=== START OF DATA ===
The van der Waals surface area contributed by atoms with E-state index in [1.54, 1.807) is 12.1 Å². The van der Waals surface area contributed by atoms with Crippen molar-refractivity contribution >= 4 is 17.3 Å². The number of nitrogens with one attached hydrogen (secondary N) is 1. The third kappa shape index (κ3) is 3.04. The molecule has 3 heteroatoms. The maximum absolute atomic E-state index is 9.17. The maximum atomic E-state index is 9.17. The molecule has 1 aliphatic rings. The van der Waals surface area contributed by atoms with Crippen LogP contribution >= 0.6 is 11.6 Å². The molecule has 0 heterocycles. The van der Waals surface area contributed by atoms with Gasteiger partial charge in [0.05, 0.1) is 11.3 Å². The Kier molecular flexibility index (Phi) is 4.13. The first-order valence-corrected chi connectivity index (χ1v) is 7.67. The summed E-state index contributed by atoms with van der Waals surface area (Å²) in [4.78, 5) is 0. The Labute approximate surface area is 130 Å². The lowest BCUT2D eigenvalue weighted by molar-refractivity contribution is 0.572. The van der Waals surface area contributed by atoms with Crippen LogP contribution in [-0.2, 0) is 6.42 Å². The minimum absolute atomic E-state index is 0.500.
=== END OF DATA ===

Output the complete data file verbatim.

The van der Waals surface area contributed by atoms with E-state index in [1.54, 1.807) is 12.1 Å². The van der Waals surface area contributed by atoms with Crippen molar-refractivity contribution >= 4 is 17.3 Å². The number of nitrogens with one attached hydrogen (secondary N) is 1. The third kappa shape index (κ3) is 3.04. The molecule has 3 heteroatoms. The maximum absolute atomic E-state index is 9.17. The maximum atomic E-state index is 9.17. The molecule has 1 aliphatic rings. The van der Waals surface area contributed by atoms with Crippen LogP contribution >= 0.6 is 11.6 Å². The molecule has 0 heterocycles. The van der Waals surface area contributed by atoms with Gasteiger partial charge in [0.05, 0.1) is 11.3 Å². The Kier molecular flexibility index (Phi) is 4.13. The first-order valence-corrected chi connectivity index (χ1v) is 7.67. The summed E-state index contributed by atoms with van der Waals surface area (Å²) in [4.78, 5) is 0. The Labute approximate surface area is 130 Å². The lowest BCUT2D eigenvalue weighted by molar-refractivity contribution is 0.572. The van der Waals surface area contributed by atoms with Crippen LogP contribution in [-0.2, 0) is 6.42 Å². The minimum absolute atomic E-state index is 0.500.